Do You Need Eye Care?
If your vision is blurry or your eyes are red, you would notice these symptoms and go to a doctor. But what if you’re experiencing minor problems? You’re not really sure if your vision is normal or not. This quiz can help you decide if it’s time to visit a professional.
The Great American Eye Test
This quiz is courtesy of the American Optometric Association
Take this simple “yes or no” test to find out if you or someone in your family should have an eye examination. If you answer “yes” to more than one question, or you have not seen your optometrist in over a year, it’s probably time to schedule an appointment. Unique eye and vision conditions exist for seniors, baby boomers, women, and children. This test serves as a quick overview for all populations.
- Difficulty reading small print, sewing or doing crafts?
- Headaches or have tired, burning eyes after reading or working on a computer?
- Difficulty seeing at night or seeing street signs while driving?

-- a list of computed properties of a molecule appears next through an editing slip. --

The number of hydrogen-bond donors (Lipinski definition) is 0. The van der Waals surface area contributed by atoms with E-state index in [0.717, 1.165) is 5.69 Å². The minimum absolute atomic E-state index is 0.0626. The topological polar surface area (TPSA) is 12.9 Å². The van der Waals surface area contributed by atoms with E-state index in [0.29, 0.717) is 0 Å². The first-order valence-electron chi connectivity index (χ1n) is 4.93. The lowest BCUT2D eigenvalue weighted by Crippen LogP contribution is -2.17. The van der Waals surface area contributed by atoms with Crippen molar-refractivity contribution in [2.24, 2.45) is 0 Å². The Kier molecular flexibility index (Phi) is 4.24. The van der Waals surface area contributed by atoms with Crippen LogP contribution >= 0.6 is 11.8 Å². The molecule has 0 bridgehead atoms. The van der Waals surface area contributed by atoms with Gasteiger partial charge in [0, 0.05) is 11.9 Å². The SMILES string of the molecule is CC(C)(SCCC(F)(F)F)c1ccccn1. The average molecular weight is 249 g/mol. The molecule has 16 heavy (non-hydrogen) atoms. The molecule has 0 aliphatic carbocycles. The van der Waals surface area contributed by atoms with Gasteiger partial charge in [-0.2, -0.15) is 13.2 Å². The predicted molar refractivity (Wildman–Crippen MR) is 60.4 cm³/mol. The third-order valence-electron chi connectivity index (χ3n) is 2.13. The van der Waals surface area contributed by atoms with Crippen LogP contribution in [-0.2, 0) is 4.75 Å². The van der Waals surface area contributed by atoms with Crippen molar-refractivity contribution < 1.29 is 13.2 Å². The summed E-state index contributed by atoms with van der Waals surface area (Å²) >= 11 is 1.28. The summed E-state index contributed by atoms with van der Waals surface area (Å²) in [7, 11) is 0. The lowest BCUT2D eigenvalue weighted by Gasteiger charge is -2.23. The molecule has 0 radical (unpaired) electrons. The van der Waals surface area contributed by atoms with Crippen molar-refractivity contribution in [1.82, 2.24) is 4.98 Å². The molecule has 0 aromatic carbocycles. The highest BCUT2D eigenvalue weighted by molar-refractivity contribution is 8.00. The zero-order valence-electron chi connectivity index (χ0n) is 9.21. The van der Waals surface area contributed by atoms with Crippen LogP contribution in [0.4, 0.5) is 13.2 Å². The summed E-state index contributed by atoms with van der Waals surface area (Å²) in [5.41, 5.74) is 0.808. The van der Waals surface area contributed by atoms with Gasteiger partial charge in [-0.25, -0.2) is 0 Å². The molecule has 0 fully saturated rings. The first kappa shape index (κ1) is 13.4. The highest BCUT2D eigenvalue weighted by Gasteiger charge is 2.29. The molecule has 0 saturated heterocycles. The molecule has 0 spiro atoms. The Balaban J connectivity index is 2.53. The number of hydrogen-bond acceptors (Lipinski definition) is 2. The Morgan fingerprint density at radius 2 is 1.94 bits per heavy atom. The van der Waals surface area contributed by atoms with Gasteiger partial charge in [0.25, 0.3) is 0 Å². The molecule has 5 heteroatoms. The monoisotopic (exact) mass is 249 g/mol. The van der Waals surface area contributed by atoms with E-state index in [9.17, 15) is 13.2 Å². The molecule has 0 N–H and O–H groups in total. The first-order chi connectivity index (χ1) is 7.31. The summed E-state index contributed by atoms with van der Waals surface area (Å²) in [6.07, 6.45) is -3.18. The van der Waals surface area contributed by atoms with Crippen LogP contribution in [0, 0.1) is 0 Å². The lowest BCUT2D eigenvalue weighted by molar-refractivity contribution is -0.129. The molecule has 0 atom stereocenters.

- Irritated, dry, red or sensitive eyes?
- Spots, flashes of light, or floaters in your field of vision?
- Have diabetes?
- Have a family history of glaucoma?
- Attend school and have difficulty in reading or learning (or have a child who does)?
- Have a family history of lazy eye, weak vision, or eye disease?
- Handle chemicals, use power tools, or engage in sports that may be hazardous to your eyes?
- Do you find that you have to squint your eyes to see clearly?
- Do your eyes suddenly water, but later feel dry or sting?
- Do you have to “force your eyes” to keep from seeing double?
- Does one eye see much better than the other?
- Do you see “halos” around headlights at night?
Even if you answered “no” to these questions, keep in mind that symptoms of eye disease and vision problems are not always apparent. Eye exams can help you be certain that your eyes are healthy and functioning properly. The American Optometric Association recommends that you visit the optometrist on a schedule depending on your age. You should seek eye care more frequently if new visual or systemic health problems develop. Persons with additional risk factors should also be examined more frequently, especially those who have a family history of eye disease.
Lifetime Vision Care Recommendations for examination:
- Infants: By 6 months of age
- Children: at 3 years of age, before starting first grade, and every 2 years thereafter
- 18 years – 40 years: Every 1-2 years
- 41 years and older: Every year.